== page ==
Mexico City, Soccer, Health, and a Broken Rib

Last January I volunteered to be the strength and conditioning coach for the Men’s Masters Maccabi over 45 soccer team. Basically it’s the old man Jewish American national soccer team. Go ahead and laugh, but it’s for real. Every two years there is a Maccabi Games, aka the Jewish Olympics, that is held somewhere in the world, where Jewish athletes gather and compete in every sport you can imagine from soccer to water polo.  Trust me when I tell you it’s a big deal. How could gathering 20,000 Jewish athletes in one place not be a big deal?! The Men's Master team starts training two years before the competition. The training sessions are held as mini camps all over the country in which the players show up and train Friday, Saturday, and Sunday, and then return home. My job was to direct fitness, nutrition, and recovery aspects of the training for the team. In February, I attended a training camp in Florida and got talked into not just being the strength and conditioning coach, but also playing as the central midfielder for the team.

I hadn’t played soccer in 15 years so I had some work ahead of me. First,I pulled my hamstring. Then I strained my calf. It was obvious that I had to do some work on programming to get to a place where I could participate without getting injured. I switched all of my programing from bilateral work (2 feet on the ground) to unilateral work (1 foot on the ground).  It turns out I had imbalances that were masked by doing so many bilateral activities with very little variation. Squats, Deadlifts, Box Jumps, KB Swings - all great activities to stay strong and fit, but they didn’t seem to transfer well to a 45-year-old transitioning to playing soccer more and more. Through the unilateral activities, training eccentric hamstring strength, and very strategic mobility each day, I was able to avoid any soft tissue injuries. Plus, I learned a ton about my body.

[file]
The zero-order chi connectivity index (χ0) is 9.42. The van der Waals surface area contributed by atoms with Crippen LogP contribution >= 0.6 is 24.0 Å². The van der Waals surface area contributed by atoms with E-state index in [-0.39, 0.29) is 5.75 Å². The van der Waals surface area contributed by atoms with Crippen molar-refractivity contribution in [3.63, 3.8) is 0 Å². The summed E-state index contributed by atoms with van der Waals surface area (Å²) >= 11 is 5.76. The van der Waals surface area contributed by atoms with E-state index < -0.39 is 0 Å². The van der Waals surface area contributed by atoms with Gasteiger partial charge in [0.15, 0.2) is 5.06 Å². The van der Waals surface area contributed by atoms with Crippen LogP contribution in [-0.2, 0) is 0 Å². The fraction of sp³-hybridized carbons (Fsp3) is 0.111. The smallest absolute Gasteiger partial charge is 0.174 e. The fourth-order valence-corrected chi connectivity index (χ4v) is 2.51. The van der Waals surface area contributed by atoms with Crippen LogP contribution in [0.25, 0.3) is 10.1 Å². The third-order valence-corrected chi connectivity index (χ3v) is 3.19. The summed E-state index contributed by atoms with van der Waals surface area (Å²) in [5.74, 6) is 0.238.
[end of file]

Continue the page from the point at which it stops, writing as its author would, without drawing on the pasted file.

By playing soccer again, I’ve had the opportunity to re-experience what was once a passion and a complete joy to me. Reconnecting with the game as a player has made me realize that being confident, creative, and fearless on the soccer field has transferred to all areas of my life. 

Fast forward to this year’s Maccabi Games in Mexico City. Once we got there, I felt great. But it wasn’t all rainbows and unicorns. For starters, it took me a while to figure out how to relax, be confident, and have autonomy while playing soccer again. At first it was more stressful than enjoyable. Also, I have a tendency to overdo things - fifty burpees is never good enough… let's do 100 burpees! While playing in our second game against Mexico I bruised my ribs and got heat stroke. Despite being sick most of the night, I played the next day against Great Britain. It was uncomfortable and I probably should have rested. In our second to last game, which we had to win to play for the bronze, I got hit with an elbow right on that bruised rib and, snap, it broke right in half. I missed the bronze medal game. And, more importantly, I was unable to take a breath without tearing up from the pain. The healing process will take me some time, but as I reflect back on my trip to Mexico I see the positives and negatives. Reconnecting with soccer, being a leader, playing with confidence, and taking chances has made me look at work, family, and life differently. On the other hand, dealing with an injury that doesn’t heal overnight has taught me to slow down, be patient, and live more in the moment.